Make Your Home Safer with the “Three-F” Safety Check

About 146,571 people died from unintentional injuries in 2015, according to the National Safety Council. Many of these injuries were suffered at home. Safety check your home for the three F’s: fires, falls and firearms:

PedestrianSawdust is highly combustible. Remember to clean up!


According to the National Fire Protection Association, there were over 380,000 residential fires in 2015. Most of us know common-sense fire safety rules: don’t let candles burn unattended, unplug curling irons or space heaters when not in use, don’t overload outlets, etc. Also consider:

  • Wiring: Poorly installed or old wiring is a hidden danger. One way to prevent electrical fires is to replace old circuit breakers with arc-fault circuit interrupters. These inexpensive safeguards detect dangerous electrical arcs – abnormal power surges that signal bad insulation or loose connections – and break the circuit.
  • Kitchen Clutter: Almost 51 percent of home fires are caused by cooking in the kitchen. Items like kitchen towels, pot holders and cookbooks can ignite quickly. Maintain a three-foot zone between any combustible items and your burners, and keep a kitchen fire extinguisher nearby.
  • Clothes Dryer: Lint buildup can spell disaster. Clean out lint traps after every dryer use, and make sure to regularly check for lint in the dryer cabinet, which is located in the back or bottom of the machine. The vent pipe should also be cleaned out every three months.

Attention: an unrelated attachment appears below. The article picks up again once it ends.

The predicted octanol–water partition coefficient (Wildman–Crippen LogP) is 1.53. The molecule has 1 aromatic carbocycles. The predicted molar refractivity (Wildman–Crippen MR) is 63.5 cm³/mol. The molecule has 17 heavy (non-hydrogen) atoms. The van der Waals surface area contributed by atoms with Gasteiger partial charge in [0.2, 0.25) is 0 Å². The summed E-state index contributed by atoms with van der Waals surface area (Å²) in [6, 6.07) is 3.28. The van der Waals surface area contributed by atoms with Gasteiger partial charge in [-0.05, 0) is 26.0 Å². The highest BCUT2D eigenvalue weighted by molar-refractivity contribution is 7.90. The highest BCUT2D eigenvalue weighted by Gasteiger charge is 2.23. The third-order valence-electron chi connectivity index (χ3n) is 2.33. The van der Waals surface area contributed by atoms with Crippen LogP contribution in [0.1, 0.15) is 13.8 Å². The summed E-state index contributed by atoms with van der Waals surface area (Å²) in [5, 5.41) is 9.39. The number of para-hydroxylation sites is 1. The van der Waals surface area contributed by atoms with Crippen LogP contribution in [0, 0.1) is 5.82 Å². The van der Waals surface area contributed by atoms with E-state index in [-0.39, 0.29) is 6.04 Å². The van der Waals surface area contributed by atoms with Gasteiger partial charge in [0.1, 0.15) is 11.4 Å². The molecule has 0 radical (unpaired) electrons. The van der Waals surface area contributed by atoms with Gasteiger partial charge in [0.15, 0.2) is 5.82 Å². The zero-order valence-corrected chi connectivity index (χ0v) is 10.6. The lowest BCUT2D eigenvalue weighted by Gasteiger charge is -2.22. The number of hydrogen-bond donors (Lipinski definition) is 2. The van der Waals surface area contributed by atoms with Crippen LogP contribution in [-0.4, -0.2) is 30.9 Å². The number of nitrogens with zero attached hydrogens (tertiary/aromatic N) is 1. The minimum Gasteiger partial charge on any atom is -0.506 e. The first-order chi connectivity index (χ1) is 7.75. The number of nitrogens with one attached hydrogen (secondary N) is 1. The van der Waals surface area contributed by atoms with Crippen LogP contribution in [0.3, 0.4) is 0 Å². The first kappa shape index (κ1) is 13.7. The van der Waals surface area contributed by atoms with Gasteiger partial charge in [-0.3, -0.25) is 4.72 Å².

• Excessive Sawdust: Sawdust burns quickly and easily. Regularly clean it up with a vacuum designed for combustible dust. Also, avoid using compressed air to blow around dust – propelling it into the air can cause it to ignite.


The National Safety Council reports that 33,000 Americans died from falls in 2015. A majority of those deaths were suffered by people over age 65.

  • Clean up clutter: Scarves, hats, boots, oh my! Pulling off your cold weather gear and dumping it on the floor creates a tripping hazard. Put away anything that you or others may stumble over.
  • Keep walkways clear: Ice and snow on driveways and sidewalks can be hazardous to you or your visitors. Keep up on snow removal, and use salt in icy conditions.
  • Avoid loose or ill-fitting clothing: Oversized clothes can easily cause a tumble for older Americans. Pants should be properly hemmed so they don’t drag on the ground.
  • Wear footwear with a sole: Shoes or slippers with a good sole are much safer to walk in than fuzzy socks that slip and slide.


Take extra care when handling firearms at home:

BulletsLock and store guns and ammunition separately.
  • UNLOADED firearms should be stored in a locked cabinet, safe, gun vault or storage case that is inaccessible to children.
  • Gun locking devices are a good second security measure that can be used in addition to locked storage.
  • Ammunition should be stored in a locked location separate from firearms.
  • Thoroughly double check firearms to confirm that they are unloaded when put in or taken out of storage